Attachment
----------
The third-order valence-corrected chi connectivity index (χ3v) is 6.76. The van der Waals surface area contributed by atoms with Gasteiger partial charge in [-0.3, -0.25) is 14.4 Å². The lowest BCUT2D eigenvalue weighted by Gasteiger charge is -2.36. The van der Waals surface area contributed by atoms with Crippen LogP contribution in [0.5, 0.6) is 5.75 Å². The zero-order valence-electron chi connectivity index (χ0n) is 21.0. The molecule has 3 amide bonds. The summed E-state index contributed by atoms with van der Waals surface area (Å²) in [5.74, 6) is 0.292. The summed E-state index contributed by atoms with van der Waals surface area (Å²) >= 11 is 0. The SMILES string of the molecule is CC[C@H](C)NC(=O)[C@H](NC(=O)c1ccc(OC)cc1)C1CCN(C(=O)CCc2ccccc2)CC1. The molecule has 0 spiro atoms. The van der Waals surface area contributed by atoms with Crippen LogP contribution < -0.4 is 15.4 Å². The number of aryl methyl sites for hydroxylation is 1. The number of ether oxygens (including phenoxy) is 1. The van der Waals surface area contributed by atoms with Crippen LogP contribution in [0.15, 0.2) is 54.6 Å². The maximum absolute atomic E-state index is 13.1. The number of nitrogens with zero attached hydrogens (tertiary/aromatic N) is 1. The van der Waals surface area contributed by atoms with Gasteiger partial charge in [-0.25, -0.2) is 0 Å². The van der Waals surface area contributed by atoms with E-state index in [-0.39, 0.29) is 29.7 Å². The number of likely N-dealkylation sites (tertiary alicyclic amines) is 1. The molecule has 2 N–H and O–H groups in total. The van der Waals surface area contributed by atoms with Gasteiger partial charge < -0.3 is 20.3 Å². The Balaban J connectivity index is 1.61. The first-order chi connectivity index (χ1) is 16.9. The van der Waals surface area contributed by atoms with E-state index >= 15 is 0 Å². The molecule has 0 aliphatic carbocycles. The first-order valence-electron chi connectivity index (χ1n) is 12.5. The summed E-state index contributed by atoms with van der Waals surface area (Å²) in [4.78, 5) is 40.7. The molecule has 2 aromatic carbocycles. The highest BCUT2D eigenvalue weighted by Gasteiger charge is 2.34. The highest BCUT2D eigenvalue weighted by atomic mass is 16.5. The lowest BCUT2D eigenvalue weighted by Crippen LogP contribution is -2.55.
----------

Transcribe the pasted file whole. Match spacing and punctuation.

The third-order valence-corrected chi connectivity index (χ3v) is 6.76. The van der Waals surface area contributed by atoms with Gasteiger partial charge in [-0.3, -0.25) is 14.4 Å². The lowest BCUT2D eigenvalue weighted by Gasteiger charge is -2.36. The van der Waals surface area contributed by atoms with Crippen LogP contribution in [0.5, 0.6) is 5.75 Å². The zero-order valence-electron chi connectivity index (χ0n) is 21.0. The molecule has 3 amide bonds. The summed E-state index contributed by atoms with van der Waals surface area (Å²) in [5.74, 6) is 0.292. The summed E-state index contributed by atoms with van der Waals surface area (Å²) >= 11 is 0. The SMILES string of the molecule is CC[C@H](C)NC(=O)[C@H](NC(=O)c1ccc(OC)cc1)C1CCN(C(=O)CCc2ccccc2)CC1. The molecule has 0 spiro atoms. The van der Waals surface area contributed by atoms with Crippen LogP contribution < -0.4 is 15.4 Å². The number of aryl methyl sites for hydroxylation is 1. The number of ether oxygens (including phenoxy) is 1. The van der Waals surface area contributed by atoms with Crippen LogP contribution in [0.15, 0.2) is 54.6 Å². The maximum absolute atomic E-state index is 13.1. The number of nitrogens with zero attached hydrogens (tertiary/aromatic N) is 1. The van der Waals surface area contributed by atoms with Gasteiger partial charge in [-0.25, -0.2) is 0 Å². The van der Waals surface area contributed by atoms with E-state index in [-0.39, 0.29) is 29.7 Å². The number of likely N-dealkylation sites (tertiary alicyclic amines) is 1. The molecule has 2 N–H and O–H groups in total. The van der Waals surface area contributed by atoms with Gasteiger partial charge < -0.3 is 20.3 Å². The Balaban J connectivity index is 1.61. The first-order chi connectivity index (χ1) is 16.9. The van der Waals surface area contributed by atoms with E-state index >= 15 is 0 Å². The molecule has 0 aliphatic carbocycles. The first-order valence-electron chi connectivity index (χ1n) is 12.5. The summed E-state index contributed by atoms with van der Waals surface area (Å²) in [4.78, 5) is 40.7. The molecule has 2 aromatic carbocycles. The highest BCUT2D eigenvalue weighted by Gasteiger charge is 2.34. The highest BCUT2D eigenvalue weighted by atomic mass is 16.5. The lowest BCUT2D eigenvalue weighted by Crippen LogP contribution is -2.55.